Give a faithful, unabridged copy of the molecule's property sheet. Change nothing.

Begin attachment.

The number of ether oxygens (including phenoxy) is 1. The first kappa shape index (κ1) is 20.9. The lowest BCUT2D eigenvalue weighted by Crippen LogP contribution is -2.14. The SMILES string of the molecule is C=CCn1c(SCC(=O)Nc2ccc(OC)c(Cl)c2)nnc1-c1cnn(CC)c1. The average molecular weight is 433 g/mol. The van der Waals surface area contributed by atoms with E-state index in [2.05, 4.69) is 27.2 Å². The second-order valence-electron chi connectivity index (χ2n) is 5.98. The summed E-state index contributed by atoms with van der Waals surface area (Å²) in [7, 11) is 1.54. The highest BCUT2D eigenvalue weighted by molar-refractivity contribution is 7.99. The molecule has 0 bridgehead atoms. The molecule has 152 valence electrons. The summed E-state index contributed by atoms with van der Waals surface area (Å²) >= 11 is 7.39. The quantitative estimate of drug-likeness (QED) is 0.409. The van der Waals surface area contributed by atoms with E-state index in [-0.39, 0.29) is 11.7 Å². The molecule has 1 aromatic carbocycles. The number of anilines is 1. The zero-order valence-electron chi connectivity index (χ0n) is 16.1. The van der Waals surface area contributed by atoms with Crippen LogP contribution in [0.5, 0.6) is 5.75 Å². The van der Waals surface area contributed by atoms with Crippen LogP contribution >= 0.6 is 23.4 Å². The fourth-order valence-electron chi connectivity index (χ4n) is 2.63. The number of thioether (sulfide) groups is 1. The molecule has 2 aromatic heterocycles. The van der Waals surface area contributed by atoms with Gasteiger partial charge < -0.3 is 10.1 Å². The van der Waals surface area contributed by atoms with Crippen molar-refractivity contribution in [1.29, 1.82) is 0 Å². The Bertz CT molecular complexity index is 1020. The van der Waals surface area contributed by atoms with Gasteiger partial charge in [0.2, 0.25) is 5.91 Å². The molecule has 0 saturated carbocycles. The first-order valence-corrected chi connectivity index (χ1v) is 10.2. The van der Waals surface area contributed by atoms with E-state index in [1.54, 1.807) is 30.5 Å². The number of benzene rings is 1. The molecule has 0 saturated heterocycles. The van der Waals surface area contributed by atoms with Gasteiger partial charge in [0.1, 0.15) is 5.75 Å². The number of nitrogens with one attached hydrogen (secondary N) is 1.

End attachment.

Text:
The number of ether oxygens (including phenoxy) is 1. The first kappa shape index (κ1) is 20.9. The lowest BCUT2D eigenvalue weighted by Crippen LogP contribution is -2.14. The SMILES string of the molecule is C=CCn1c(SCC(=O)Nc2ccc(OC)c(Cl)c2)nnc1-c1cnn(CC)c1. The average molecular weight is 433 g/mol. The van der Waals surface area contributed by atoms with E-state index in [2.05, 4.69) is 27.2 Å². The second-order valence-electron chi connectivity index (χ2n) is 5.98. The summed E-state index contributed by atoms with van der Waals surface area (Å²) in [7, 11) is 1.54. The highest BCUT2D eigenvalue weighted by molar-refractivity contribution is 7.99. The molecule has 0 bridgehead atoms. The molecule has 152 valence electrons. The summed E-state index contributed by atoms with van der Waals surface area (Å²) >= 11 is 7.39. The quantitative estimate of drug-likeness (QED) is 0.409. The van der Waals surface area contributed by atoms with E-state index in [-0.39, 0.29) is 11.7 Å². The molecule has 1 aromatic carbocycles. The number of anilines is 1. The zero-order valence-electron chi connectivity index (χ0n) is 16.1. The van der Waals surface area contributed by atoms with Crippen LogP contribution in [0.5, 0.6) is 5.75 Å². The van der Waals surface area contributed by atoms with Crippen LogP contribution >= 0.6 is 23.4 Å². The fourth-order valence-electron chi connectivity index (χ4n) is 2.63. The number of thioether (sulfide) groups is 1. The molecule has 2 aromatic heterocycles. The van der Waals surface area contributed by atoms with Gasteiger partial charge < -0.3 is 10.1 Å². The van der Waals surface area contributed by atoms with Crippen molar-refractivity contribution in [1.29, 1.82) is 0 Å². The Bertz CT molecular complexity index is 1020. The van der Waals surface area contributed by atoms with Gasteiger partial charge in [0.2, 0.25) is 5.91 Å². The molecule has 0 saturated carbocycles. The first-order valence-corrected chi connectivity index (χ1v) is 10.2. The van der Waals surface area contributed by atoms with E-state index in [1.54, 1.807) is 30.5 Å². The number of benzene rings is 1. The molecule has 0 saturated heterocycles. The van der Waals surface area contributed by atoms with Gasteiger partial charge in [0.1, 0.15) is 5.75 Å². The number of nitrogens with one attached hydrogen (secondary N) is 1.